Members’ Roundup: March 2016 Part One

By Sam Cohen

Welcome to part one of the March 2016 members’ roundup. Over the past month CIMSEC members have examined several international maritime security issues, including an increase in Russian naval activities and deployments, recent U.S. naval exercises demonstrating the Fleets’ application of the distributed lethality concept, laser technologies and the U.S. defense acquisition program and as usual, the increasingly tense security environment in the Asia-Pacific.  

Paul Pryce begins the roundup in the Asia-Pacific with a discussion, on what he refers to as, the new era in Singaporean defense procurement. In his article at Offiziere, Mr. Pryce highlights that previous procurement strategies for the country’s Navy have focused on acquiring mainly European designed vessels, either built specifically for Singapore or purchased following a short period of service in the initial European country. However, the planned construction of eight indigenous Independence-class littoral mission vessels beginning in 2016 and the expected procurement of a domestically built light aircraft carrier through 2021 suggests that the Singapore’s shipbuilding capacity and overall maritime force projection capabilities are becoming increasingly strengthened – a significant implication for Singapore’s role in South East Asian security dynamics.

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Alex Calvo, for Asian Military Review, discusses the challenge Taiwan faces in securing a replacement for its four aged hunter-killer submarines (SSKs), two of which are vintage Tench-class World War II boats while the other two were commissioned in the Netherlands in 1987 and 1988. Mr. Calvo explains how Europe has become reluctant to support Taiwanese military procurement needs for fear of angering China while the United States no longer produces SSKs. He suggests that Taiwan may look to Japan as an alternative source for its SSK replacement largely due to recent efforts by the Japanese shipbuilding industry to win the contract for the Royal Australian Navy’s SSK procurement requirements while also noting a lack of other feasible alternatives.

Kyle Mizokami, for Popular Mechanics, discusses China’s plans to establish aircraft carrier battle groups tasked with defense of the country’s territorial sovereignty, maritime rights and overseas interests both regionally and perhaps globally. Mr. Mizokami highlights the nature of China’s first operational aircraft carrier, the Liaoning, as he explains its training role and limited capacity to carry large numbers of combat capable aircraft. However, he also notes that China has confirmed the construction of the Dalian carrier, which will have more hangar space for support and combat aircraft – but will still only displace about 50 000 tons, or half that of a modern U.S. carrier.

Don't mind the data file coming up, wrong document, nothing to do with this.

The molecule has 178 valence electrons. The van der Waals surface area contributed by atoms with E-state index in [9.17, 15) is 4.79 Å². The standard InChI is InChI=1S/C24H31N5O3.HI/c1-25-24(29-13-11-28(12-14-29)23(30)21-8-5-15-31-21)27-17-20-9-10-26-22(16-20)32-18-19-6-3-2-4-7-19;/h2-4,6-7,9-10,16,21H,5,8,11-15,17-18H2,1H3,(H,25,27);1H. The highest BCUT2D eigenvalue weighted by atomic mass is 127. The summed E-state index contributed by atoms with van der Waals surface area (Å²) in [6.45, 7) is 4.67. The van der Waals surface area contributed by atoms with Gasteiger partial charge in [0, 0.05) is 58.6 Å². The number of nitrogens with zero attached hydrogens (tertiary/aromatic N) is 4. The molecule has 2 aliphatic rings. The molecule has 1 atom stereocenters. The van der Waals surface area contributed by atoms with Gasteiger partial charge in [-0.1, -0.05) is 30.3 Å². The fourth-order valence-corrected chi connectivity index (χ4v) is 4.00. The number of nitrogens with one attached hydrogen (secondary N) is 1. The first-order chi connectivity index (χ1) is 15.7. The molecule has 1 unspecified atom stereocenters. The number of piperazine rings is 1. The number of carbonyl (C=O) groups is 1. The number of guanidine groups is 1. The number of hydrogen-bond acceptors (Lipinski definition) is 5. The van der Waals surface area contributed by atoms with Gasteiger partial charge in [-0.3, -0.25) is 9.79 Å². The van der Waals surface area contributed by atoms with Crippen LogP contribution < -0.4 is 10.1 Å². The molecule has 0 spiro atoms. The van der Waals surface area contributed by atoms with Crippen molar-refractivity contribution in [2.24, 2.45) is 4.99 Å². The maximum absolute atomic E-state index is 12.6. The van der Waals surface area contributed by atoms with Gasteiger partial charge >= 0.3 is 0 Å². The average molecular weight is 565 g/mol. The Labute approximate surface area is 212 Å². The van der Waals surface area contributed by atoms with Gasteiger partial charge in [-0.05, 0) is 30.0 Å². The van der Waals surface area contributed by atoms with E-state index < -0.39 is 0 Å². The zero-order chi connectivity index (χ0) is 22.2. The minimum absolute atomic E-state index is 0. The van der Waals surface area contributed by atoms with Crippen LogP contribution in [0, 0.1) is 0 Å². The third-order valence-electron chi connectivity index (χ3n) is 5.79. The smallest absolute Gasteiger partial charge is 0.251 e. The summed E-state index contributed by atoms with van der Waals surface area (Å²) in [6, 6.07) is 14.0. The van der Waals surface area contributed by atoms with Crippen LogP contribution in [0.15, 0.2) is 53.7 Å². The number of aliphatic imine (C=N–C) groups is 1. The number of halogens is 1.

Leaving the Asia-Pacific, Dave Majumdar outlines the implications of Russia’s planned massive live-fire nuclear exercise being conducted by two Project 955 Borei-class ballistic missile submarines deployed with the Northern Fleet. In his article at The National Interest, Mr. Majumdar explains how one of the missile boats will sequentially launch all sixteen of its RSM-56 Bulava missiles at a depth of 164ft while highlighting that such an exercise, whether a U.S. or Russian ballistic missile boat, would only launch their entire payload in conflict as part of full-scale retaliatory or offensive nuclear strike. In a second article at The National Interest, Mr. Majumdar discusses the spotting of a Russian Project 667 BDRM Delfin-class ballistic missile submarine near French territorial waters – the boat carries sixteen missiles capable of carrying four nuclear warheads each with a range of 7500 miles.

Bryan McGrath, for the War on the Rocks, provides the ‘First Principles’ that will help guide the difficult task of structuring the U.S. Navy’s future fleet. Mr. McGrath emphasizes that the Navy must be sized and shaped into a fleet that allows for both combat-credible and presence forces to be positioned globally in a manner that secures national interests while effectively deterring major power conflict. He also mentions the implementation of the distributed lethality concept, where individual platform lethality is increased even as the force becomes geographically dispersed. On this point, Mr. McGrath argues that an individual combat capacity increase should not compel policy makers to reduce the size of the fleet, as one does not necessarily balance the others strategic importance. On the same topic at The National Interest, Dave Majumdar describes a recent test of the SM-6 missile where it was revealed that the system now retains effective anti-surface capability, a major step for distributed lethality implementation across the fleet.

Members at CIMSEC were also active elsewhere during the first part of March:

CIMSEC has also recently (February) published a compendium discussing a range of strategies, challenges and policy options concerning Distributed Lethality. You can find a download link for all of the articles here.

At CIMSEC we encourage members to continue writing, either here on CIMSEC or through other means. You can assist us by emailing your works to

Sam Cohen is currently studying Honors Specialization Political Science at Western University in Canada. His interests are in the fields of strategic studies and defense policy and management.

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